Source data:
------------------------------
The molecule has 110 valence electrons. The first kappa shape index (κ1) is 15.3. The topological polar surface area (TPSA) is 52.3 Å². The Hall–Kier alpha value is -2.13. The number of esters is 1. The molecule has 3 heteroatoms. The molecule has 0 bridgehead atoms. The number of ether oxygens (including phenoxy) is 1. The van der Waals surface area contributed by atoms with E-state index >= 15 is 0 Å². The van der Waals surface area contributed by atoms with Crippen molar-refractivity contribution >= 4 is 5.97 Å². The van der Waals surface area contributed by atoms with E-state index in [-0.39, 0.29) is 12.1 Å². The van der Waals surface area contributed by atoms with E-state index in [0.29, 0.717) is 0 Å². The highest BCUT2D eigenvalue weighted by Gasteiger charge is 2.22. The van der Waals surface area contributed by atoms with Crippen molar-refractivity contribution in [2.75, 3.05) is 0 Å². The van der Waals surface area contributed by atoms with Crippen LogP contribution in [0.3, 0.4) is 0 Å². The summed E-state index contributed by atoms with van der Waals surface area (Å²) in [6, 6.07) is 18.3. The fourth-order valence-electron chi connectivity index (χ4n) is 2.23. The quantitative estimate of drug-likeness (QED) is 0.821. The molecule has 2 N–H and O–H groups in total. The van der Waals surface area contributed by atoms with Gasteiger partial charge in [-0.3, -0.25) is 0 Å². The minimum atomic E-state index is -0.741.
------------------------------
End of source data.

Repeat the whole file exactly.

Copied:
The molecule has 110 valence electrons. The first kappa shape index (κ1) is 15.3. The topological polar surface area (TPSA) is 52.3 Å². The Hall–Kier alpha value is -2.13. The number of esters is 1. The molecule has 3 heteroatoms. The molecule has 0 bridgehead atoms. The number of ether oxygens (including phenoxy) is 1. The van der Waals surface area contributed by atoms with E-state index >= 15 is 0 Å². The van der Waals surface area contributed by atoms with Crippen molar-refractivity contribution >= 4 is 5.97 Å². The van der Waals surface area contributed by atoms with E-state index in [-0.39, 0.29) is 12.1 Å². The van der Waals surface area contributed by atoms with E-state index in [0.29, 0.717) is 0 Å². The highest BCUT2D eigenvalue weighted by Gasteiger charge is 2.22. The van der Waals surface area contributed by atoms with Crippen molar-refractivity contribution in [2.75, 3.05) is 0 Å². The van der Waals surface area contributed by atoms with Crippen LogP contribution in [0.3, 0.4) is 0 Å². The summed E-state index contributed by atoms with van der Waals surface area (Å²) in [6, 6.07) is 18.3. The fourth-order valence-electron chi connectivity index (χ4n) is 2.23. The quantitative estimate of drug-likeness (QED) is 0.821. The molecule has 2 N–H and O–H groups in total. The van der Waals surface area contributed by atoms with Gasteiger partial charge in [-0.3, -0.25) is 0 Å². The minimum atomic E-state index is -0.741.